The University's origins in the Great War
On 11 November 1918 - Armistice Day - Dr Astley Vavasour Clarke strode through the cheering crowds to his bank where he deposited twenty large, white five pound notes, opening a fund for the endowment of a University College for Leicestershire and setting in motion a story of teaching, research and social improvement which continues to this day.
A University College in Leicester was an idea which had been brewing among the city's leading figures for a generation, first proposed in 1880 by the Reverend Joseph Wood in his presidential address to the Leicester Literary and Philosophical Society. Since then, members - doctors, lawyers, teachers, ministers, businessmen, many of them with Oxbridge degrees - had often discussed the idea but it was only when Dr Astley Clarke (Cantab, 1892) took over the Presidency in 1912 that serious work began on developing the idea. Nottingham had had a University College since 1881, Birmingham since 1900 - why shouldn't Leicester also provide facility for talented local youth to achieve excellence without having to decamp to Cambridge or Oxford?
Born and educated in Leicester, the son of a prominent local surgeon, Dr Astley Clarke was Honorary Consulting Physician and Consulting Radiologist at Leicester Royal Infirmary. He worked hard throughout his year in office at the Lit and Phil to generate interest and promises of support. Everything was looking very promising - until war broke out.
A part-time soldier since 1910, Astley Clarke was a Lieutenant Colonel in the Royal Army Medical Corps and was swiftly appointed Administrator of the 5th Northern General Hospital, an RAMC unit which took up residence in the former Leicestershire and Rutland Lunatic Asylum next to Victoria Park. The worthies of the Lit and Phil dispersed to military, naval, governmental or medical duties, or else devoted their fund-raising work to the war effort.
Three years later, despite there still being no end in site to the 'war to end wars', the idea of a Leicester University College was raised once again. On 14 November 1917 - a few days after the Battle of Passchendaele, a few days before the Battle of Cambrai - the Leicester Daily Post told its readers that the city should have “more than a mere artistic war memorial.” A better memorial to lives lost and ruined, argued the paper, would be the establishment of a University College so that the next generation might achieve better things than their forefathers. Furthermore, a ready made site presented itself.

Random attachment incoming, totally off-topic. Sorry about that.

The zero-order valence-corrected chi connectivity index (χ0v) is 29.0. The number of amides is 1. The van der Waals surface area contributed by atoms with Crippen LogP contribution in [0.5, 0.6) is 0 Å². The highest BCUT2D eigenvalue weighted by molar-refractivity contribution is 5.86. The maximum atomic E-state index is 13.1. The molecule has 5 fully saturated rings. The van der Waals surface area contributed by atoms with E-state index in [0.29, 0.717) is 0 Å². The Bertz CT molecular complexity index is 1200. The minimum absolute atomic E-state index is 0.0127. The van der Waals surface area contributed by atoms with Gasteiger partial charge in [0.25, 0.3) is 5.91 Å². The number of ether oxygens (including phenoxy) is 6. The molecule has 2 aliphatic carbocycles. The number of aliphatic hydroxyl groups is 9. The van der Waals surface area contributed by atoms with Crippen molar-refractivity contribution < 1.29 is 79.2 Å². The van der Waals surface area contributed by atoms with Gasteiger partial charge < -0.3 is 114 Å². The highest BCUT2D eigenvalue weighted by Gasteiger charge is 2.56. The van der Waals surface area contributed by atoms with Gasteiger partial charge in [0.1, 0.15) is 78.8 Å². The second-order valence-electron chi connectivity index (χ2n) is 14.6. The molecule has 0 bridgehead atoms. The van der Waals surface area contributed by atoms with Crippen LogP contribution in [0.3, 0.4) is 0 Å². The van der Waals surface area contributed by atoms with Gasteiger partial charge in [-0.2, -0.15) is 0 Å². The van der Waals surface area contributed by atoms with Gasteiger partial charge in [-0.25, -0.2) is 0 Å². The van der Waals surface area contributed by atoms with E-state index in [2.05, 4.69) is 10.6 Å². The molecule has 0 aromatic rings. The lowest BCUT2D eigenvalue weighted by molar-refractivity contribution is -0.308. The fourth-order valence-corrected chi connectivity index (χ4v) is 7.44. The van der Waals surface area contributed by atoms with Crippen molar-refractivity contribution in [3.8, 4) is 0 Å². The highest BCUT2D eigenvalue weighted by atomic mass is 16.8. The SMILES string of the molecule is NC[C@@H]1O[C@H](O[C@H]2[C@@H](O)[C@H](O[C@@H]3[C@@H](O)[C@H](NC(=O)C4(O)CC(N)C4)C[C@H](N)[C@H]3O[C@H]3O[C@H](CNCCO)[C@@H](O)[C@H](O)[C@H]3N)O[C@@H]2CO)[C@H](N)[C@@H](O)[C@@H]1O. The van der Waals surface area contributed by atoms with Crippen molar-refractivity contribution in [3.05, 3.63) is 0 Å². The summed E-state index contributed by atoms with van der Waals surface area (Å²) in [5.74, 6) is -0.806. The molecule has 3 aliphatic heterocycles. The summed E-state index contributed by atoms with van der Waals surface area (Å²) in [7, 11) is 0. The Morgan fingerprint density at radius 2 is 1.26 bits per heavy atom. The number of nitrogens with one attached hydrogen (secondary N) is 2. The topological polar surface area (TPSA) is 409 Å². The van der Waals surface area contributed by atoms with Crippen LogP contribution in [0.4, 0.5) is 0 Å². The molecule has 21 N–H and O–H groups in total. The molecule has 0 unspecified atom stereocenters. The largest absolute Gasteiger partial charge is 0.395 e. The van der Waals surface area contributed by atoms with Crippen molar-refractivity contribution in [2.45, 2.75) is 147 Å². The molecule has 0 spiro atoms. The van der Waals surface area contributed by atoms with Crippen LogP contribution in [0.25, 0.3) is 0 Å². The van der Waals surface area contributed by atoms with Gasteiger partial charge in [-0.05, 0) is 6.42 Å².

After the Armistice, the fund-raising campaign took off in earnest, spurred on by a determination to create a 'living memorial' to those who had given their lives. By January 1920, just 14 months after Astley Clarke's first bundle of five pound notes, the total stood at £100,000, including numerous donations by grieving parents and wives in memory of husbands and sons who would never return to Leicester. The 5th Northern General had finally vacated the old lunatic asylum buildings which were promptly bought by local businessman Thomas Fielding Johnson, and just as promptly donated to the council as a site for the University College.
On 4 October 1921, less than three years after Astley Clarke's initial donation, University College Leicester opened its doors with eleven students, three lecturers and the principal, Dr RF Rattray (remembered in the name of a lecture theatre in the centre of campus). A magnificent arch by Edwin Lutyens was unveiled three years later next to the campus as the city's principal war memorial, serving to commemorate the men of Leicester, Leicestershire and Rutland alongside the College, whose motto 'Ut vitem habeant' - 'that they may have life' - is still emblazoned on the flag which flies atop what is now the Fielding Johnson Building.